May 2009

Purdu Purdoesn't!

Here in NC we have a new Governor, our first female of the species, Beverly Purdu. She ran on, among other things, improvements in education. Ok, here are some of the improvements we've experienced, so far:

First, pay reductions of a least 5% for all state employed teachers.

Second, in spite of assurances that lay offs would come only as a last resort, hundreds of teachers are getting the axe in Charlotte alone. Other schools systems will follow shortly.

Third, Irene and I just received notice that a few changes will take effect in the state employee insurance plan, effective July 1st. Changes like elimination of the low-deductible, premium plan (which we are on)...increased premiums, inceased co-pays, increased deductibles, no more dental plan, reduced coverage, and an absolute refusal to cover non-generic drugs if a generic version is available!

That last one really bothers me. Even if our doctor indicates "DAW" (dispense as written) on the prescription, this plan will not cover it if there is an alternative, generic drug available! So now, in essence, the bean counters are making medical decisions.

Less pay, uncertain job security, higher insurance costs, and interference with medical decisions... Gee, Bev, where the hell is all that money the new state "education" lottery is supposedly bringing in? Please don't make any more of your improvements. I know times are tough, but how is this going to make them better?


V O Porta-Booth?

I ran across an e-zine article by Chicago area voiceover guy, Harlan Hogan, describing a gizmo he created to handle ambient noise on the microphpone when in a less than ideal environment. Since Irene and I travel between NC and PA fairly often, I thought this would be a good thing to try with my portable recording rig. Some of those motel rooms get pretty noisy.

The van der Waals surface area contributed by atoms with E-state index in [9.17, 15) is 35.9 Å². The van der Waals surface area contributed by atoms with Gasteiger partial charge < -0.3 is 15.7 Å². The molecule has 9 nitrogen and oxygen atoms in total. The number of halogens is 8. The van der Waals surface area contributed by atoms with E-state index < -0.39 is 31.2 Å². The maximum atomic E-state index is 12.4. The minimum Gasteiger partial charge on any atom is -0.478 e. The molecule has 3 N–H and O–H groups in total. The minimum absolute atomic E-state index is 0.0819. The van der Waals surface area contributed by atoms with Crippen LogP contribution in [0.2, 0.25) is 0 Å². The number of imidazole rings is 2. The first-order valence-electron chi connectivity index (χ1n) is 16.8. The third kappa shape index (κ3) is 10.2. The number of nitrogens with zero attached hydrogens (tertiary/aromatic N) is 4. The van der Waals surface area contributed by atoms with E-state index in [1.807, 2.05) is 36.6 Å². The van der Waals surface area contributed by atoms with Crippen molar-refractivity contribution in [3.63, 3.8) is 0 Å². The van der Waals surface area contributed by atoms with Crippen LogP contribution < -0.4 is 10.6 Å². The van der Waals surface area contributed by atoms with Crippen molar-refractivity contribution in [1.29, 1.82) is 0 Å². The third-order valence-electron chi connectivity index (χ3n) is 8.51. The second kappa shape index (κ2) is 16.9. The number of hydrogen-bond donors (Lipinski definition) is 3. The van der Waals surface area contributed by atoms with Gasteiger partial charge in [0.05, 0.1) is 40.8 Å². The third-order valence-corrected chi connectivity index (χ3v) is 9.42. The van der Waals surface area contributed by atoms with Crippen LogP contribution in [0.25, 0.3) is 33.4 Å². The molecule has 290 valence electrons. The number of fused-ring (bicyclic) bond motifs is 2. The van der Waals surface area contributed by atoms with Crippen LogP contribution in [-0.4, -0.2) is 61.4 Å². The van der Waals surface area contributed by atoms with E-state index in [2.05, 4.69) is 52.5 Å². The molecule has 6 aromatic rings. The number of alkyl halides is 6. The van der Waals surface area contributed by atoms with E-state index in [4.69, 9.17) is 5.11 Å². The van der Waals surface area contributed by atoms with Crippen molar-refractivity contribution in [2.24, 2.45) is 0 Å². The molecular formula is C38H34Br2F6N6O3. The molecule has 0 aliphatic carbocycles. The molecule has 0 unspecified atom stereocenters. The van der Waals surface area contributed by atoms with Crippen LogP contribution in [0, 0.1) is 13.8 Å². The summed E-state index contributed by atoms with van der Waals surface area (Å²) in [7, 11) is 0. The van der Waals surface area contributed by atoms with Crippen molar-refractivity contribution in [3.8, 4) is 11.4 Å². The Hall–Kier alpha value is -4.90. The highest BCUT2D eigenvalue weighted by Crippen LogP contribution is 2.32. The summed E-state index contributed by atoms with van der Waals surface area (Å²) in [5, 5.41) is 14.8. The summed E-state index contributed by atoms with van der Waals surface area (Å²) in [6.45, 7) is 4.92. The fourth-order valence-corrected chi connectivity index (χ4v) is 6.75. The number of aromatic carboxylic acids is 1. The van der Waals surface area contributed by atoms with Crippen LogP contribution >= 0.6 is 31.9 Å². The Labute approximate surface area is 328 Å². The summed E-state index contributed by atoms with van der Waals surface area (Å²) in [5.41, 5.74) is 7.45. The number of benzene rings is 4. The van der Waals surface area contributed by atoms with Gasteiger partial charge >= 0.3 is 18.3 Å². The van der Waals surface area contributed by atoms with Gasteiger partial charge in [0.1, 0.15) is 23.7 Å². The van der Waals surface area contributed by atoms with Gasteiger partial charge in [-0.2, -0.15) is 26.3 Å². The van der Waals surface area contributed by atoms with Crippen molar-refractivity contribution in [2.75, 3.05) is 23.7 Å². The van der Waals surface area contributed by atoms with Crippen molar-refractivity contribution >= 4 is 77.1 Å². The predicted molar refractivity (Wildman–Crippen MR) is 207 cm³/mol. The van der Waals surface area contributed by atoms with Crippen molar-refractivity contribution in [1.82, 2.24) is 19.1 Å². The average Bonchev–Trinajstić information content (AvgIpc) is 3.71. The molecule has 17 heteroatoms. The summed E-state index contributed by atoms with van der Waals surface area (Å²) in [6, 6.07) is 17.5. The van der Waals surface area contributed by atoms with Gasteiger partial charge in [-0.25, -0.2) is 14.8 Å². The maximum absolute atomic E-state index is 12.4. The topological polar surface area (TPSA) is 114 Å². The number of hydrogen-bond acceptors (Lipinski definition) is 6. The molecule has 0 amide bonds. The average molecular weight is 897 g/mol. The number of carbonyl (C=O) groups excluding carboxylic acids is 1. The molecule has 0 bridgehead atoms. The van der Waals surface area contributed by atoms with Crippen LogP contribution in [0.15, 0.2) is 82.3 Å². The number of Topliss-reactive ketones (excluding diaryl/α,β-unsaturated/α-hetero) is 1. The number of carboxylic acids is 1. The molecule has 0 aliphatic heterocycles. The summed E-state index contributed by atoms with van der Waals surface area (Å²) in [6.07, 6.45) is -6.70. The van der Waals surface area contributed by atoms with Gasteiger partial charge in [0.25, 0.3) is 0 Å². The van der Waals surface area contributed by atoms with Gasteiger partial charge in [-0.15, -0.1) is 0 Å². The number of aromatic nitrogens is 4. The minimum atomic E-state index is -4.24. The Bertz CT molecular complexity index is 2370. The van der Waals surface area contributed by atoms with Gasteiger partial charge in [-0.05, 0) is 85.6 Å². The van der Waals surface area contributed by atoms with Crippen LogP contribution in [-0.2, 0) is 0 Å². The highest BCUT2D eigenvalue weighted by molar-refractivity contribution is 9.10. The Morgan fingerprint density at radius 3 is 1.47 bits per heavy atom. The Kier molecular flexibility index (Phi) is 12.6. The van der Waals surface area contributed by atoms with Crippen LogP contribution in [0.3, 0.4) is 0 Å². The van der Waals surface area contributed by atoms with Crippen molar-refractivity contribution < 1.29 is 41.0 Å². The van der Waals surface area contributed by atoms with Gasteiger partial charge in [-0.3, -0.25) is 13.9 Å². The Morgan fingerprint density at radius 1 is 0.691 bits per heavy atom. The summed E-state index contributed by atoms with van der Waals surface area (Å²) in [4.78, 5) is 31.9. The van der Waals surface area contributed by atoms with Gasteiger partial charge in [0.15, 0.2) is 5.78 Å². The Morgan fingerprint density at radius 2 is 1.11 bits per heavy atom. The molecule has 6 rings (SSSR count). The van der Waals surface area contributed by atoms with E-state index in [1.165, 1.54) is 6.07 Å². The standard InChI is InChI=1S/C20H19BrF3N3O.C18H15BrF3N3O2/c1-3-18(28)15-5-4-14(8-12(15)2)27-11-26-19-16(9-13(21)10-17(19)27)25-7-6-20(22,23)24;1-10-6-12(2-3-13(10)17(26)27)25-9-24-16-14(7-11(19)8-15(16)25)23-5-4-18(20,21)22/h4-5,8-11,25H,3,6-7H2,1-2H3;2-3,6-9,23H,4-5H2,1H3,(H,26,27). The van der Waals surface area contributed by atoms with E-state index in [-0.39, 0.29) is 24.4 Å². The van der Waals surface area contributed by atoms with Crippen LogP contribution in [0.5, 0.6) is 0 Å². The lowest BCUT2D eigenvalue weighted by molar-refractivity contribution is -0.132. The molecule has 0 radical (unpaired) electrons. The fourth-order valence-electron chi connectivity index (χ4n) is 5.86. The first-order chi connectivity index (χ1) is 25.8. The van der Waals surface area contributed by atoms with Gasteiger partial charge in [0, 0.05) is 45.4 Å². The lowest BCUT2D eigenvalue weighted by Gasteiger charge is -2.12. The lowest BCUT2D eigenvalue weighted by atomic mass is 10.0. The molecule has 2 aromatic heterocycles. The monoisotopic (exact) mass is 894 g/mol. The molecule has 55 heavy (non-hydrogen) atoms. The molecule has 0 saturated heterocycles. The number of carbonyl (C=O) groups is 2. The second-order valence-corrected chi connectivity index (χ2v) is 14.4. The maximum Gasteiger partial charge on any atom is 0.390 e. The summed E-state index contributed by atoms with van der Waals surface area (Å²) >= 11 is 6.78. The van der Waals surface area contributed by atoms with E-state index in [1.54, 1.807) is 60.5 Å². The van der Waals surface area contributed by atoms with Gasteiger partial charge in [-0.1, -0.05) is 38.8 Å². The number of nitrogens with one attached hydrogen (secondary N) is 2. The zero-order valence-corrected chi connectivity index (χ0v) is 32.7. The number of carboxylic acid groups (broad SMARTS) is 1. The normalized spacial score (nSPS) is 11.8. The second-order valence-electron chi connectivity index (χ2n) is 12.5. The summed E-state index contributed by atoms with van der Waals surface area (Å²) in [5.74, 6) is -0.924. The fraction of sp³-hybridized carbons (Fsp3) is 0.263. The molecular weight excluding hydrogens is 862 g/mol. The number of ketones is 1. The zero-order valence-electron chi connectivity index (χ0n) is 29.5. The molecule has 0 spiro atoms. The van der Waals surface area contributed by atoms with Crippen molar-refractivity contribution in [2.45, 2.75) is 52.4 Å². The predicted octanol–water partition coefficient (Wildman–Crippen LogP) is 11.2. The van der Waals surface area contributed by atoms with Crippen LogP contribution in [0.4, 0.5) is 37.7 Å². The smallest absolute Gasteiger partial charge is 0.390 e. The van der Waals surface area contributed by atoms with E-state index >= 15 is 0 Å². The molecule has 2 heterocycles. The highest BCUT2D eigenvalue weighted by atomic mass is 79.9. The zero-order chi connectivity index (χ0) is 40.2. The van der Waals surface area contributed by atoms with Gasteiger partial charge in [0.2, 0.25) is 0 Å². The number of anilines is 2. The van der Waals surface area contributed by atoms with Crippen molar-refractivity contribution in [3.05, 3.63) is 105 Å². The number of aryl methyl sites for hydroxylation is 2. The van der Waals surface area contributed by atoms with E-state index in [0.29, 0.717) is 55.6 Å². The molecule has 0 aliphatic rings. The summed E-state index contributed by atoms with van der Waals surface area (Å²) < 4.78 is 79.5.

The componants are simple and cheap: 4 pieces, each one foot square, of Auralex 2" thick acoustic foam ($4 each); and a 14" Whitmor Collapsible Cube, available online from Target, Amazon, and others, for about $15.The foam comes in integrated slabs that pull apart into two separate wedge-contoured pieces... easy to store and carry. The cube collapses to a flat square, also easy to store and carry. Total investment... about $35.

I stuffed the foam in the container (opened): one piece in back, one on each side, and one on top. Then put my microphone on a short desk stand and placed it about a third of the way inside the cube. Then tried running comparison tests... with and without the cube.

I'm a bit disappointed. The cube sucks up a lot of the "presence", making the mike sound a bit dull and muffled. It also does little to filter out unwanted background noise (like a running air conditioner). Tell me what you think... here is a brief line done without The Cube, and here is one recoded using The Cube, as pictured above.

I'll experiment some more and see if there is some trick to getting a better sound, and may even try to contact Hogan for information. Maybe I should use a more directional mike? The Neumann TLM 103, shown, is very sensitive and unforgiving!

If you have any suggestions, I'd love to hear them. On our next road trip I hope to be set up with a quiet portable booth and a laptop with Source Connect, to allow me to do real-time sessions, similar to ISDN, from any motel room with a broadband connection.


Famous Last Words
(From Sports Announcers)